Social enterprise and impact investment need similar rule-changes to foster investment in mission-driven ventures that deliver social returns in combination with financial returns. We need tax incentives, as well as several rule changes: in the permitted scope of activities by charitable foundations; in the role of banks in low-income areas;  and in the rules governing institutional investment. In particular, the restrictions on investment by charitable foundations and financial institutions need to be adapted to enable the inclusion of social investment. For example, regulatory encouragement for pension funds is needed, so that social investments are included within the definition of prudent investment.

The Social Investment Task Force, which examined these issues in the UK over the period from  2000 to 2010, recommended the creation of a system to support social investment. Its specific proposals included the introduction of Community Investment Tax Relief, fashioned after the U.S.’s New Markets Tax Credits; the formation of community development venture funds to take a long-term view of equity investment in poorer, underinvested areas; greater disclosure of the lending practices of banks in low-income areas to encourage best practices, following the U.S. lead; greater latitude and encouragement for charitable trusts and foundations to invest in community development initiatives; and the strengthening of the community development finance industry through the creation of a professional association.

Impact capital is the new venture capital (Part I)

By Sir Ronald Cohen
The views expressed are his own.

Broadly speaking, capitalism does not deal with its social consequences. Even as communities grow richer on average, so the gap between the “haves” and the “have-nots” increases. For example, since the mid-1970s, both the USA and UK have actually become less equal rather than more equal. In the long post-war boom many governments did make significant headway in ameliorating the consequences of social inequality. This can be seen in levels of investment in areas such as health and in critical performance measures such as life expectancy. Nevertheless, governments, despite their best efforts and even in the best of times, have not been able to resolve all social problems.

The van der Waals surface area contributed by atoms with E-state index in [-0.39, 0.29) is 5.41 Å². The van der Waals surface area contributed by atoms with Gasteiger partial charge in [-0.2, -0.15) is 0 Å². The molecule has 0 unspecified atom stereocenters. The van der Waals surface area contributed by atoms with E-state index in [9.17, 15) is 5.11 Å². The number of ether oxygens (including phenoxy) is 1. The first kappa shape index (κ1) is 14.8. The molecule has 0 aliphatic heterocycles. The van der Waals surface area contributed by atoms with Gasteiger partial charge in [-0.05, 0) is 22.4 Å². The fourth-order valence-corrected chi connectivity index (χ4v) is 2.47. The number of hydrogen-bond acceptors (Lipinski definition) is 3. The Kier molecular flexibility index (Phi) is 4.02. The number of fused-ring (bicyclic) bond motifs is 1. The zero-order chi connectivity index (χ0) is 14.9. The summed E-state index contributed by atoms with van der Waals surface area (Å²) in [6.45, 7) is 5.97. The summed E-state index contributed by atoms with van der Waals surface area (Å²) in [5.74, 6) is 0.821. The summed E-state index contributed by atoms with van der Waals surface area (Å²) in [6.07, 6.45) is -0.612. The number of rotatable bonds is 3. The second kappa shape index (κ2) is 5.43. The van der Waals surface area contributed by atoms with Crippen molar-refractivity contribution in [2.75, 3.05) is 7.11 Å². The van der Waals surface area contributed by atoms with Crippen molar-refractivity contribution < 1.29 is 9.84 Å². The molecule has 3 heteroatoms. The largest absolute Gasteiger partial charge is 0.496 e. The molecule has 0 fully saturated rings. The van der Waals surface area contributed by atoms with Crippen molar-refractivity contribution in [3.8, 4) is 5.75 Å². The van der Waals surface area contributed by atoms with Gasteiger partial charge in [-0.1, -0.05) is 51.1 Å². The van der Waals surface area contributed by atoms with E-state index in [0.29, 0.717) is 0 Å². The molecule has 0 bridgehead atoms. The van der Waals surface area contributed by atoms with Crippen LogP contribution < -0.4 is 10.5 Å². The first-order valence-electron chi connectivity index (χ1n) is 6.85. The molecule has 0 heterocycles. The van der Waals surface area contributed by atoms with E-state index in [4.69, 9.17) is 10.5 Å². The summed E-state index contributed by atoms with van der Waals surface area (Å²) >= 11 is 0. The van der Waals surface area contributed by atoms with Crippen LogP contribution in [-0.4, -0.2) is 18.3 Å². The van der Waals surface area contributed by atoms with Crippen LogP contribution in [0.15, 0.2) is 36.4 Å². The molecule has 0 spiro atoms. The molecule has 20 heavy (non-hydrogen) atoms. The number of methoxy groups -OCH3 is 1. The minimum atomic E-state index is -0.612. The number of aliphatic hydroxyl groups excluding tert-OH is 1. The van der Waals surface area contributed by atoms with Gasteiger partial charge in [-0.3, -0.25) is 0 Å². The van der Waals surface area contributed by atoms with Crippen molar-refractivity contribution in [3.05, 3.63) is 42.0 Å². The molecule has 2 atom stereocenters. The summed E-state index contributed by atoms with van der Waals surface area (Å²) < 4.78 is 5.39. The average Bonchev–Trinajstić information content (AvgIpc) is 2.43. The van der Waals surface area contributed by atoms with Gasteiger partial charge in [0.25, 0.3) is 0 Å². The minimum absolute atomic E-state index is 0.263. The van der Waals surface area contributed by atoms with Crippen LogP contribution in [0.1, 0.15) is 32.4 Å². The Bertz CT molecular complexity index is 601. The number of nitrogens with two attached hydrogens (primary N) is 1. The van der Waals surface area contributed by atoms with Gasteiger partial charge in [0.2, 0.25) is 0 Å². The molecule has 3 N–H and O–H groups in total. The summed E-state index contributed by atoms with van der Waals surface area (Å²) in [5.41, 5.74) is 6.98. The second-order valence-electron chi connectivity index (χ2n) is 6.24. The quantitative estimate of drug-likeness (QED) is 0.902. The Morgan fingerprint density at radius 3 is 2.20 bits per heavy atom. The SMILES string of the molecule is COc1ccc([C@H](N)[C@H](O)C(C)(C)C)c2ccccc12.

Commentators on one side of the political spectrum attribute this failure to the lack of resources available to the state and to the state’s reluctance or inability to act appropriately. Commentators on the other side attribute government’s shortcomings to the inherent inefficiency of the state itself. The truth is that the political process, which focuses on short-term gains, does not favor long-term, preventative investment of the type required to address major social problems.

The social sector, which is also called the voluntary, non-profit or third sector, has done its best, with the support of philanthropic donations and government, to address the social problems that fall through the gaps in government provision.

Say it with philanthropy

combojulie- Matthew Bishop and Michael Green are the authors of “Philanthrocapitalism: How the Rich Can Save the World.” They blog regularly at Philanthrocapitalism. Their views are their own. -

Bankers keep telling us how sorry they are for getting the world into the current economic mess, but the public doesn’t seem to want to accept their apology. To show they mean it, the rich need to discover philanthrocapitalism and start to give back to society – for their sakes and ours.

Reckless financiers are public enemy number one and everyone seems to be enjoying the schadenfreude of watching them squirm in front of Congressional and Parliamentary inquisitions. Cathartic as these spectacles may be, it doesn’t seem that the bankers are going to be let off the hook that easily.